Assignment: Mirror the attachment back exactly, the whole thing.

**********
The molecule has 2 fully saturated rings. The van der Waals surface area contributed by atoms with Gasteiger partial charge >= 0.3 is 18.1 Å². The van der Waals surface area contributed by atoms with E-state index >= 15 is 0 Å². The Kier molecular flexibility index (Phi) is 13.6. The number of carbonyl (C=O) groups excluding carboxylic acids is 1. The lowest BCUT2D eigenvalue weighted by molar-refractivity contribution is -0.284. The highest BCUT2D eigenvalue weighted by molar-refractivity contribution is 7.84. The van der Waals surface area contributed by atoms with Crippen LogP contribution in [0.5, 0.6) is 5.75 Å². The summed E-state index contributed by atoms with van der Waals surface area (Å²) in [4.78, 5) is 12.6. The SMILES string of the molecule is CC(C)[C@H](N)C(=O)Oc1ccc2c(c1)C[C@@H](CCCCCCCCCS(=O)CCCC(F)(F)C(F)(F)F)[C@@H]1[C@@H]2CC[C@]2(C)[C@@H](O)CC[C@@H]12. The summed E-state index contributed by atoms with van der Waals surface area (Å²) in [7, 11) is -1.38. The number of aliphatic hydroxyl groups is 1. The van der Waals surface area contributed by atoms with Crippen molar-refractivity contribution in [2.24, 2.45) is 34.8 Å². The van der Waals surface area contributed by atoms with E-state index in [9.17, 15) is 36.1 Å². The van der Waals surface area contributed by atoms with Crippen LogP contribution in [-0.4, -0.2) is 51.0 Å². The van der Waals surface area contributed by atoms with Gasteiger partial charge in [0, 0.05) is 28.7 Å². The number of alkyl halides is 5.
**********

The molecule has 2 fully saturated rings. The van der Waals surface area contributed by atoms with Gasteiger partial charge >= 0.3 is 18.1 Å². The van der Waals surface area contributed by atoms with E-state index >= 15 is 0 Å². The Kier molecular flexibility index (Phi) is 13.6. The number of carbonyl (C=O) groups excluding carboxylic acids is 1. The lowest BCUT2D eigenvalue weighted by molar-refractivity contribution is -0.284. The highest BCUT2D eigenvalue weighted by molar-refractivity contribution is 7.84. The van der Waals surface area contributed by atoms with Crippen LogP contribution in [0.5, 0.6) is 5.75 Å². The summed E-state index contributed by atoms with van der Waals surface area (Å²) in [4.78, 5) is 12.6. The SMILES string of the molecule is CC(C)[C@H](N)C(=O)Oc1ccc2c(c1)C[C@@H](CCCCCCCCCS(=O)CCCC(F)(F)C(F)(F)F)[C@@H]1[C@@H]2CC[C@]2(C)[C@@H](O)CC[C@@H]12. The summed E-state index contributed by atoms with van der Waals surface area (Å²) in [7, 11) is -1.38. The number of aliphatic hydroxyl groups is 1. The van der Waals surface area contributed by atoms with Crippen molar-refractivity contribution in [2.24, 2.45) is 34.8 Å². The van der Waals surface area contributed by atoms with E-state index in [9.17, 15) is 36.1 Å². The van der Waals surface area contributed by atoms with Crippen LogP contribution in [-0.4, -0.2) is 51.0 Å². The van der Waals surface area contributed by atoms with Gasteiger partial charge in [0, 0.05) is 28.7 Å². The number of alkyl halides is 5.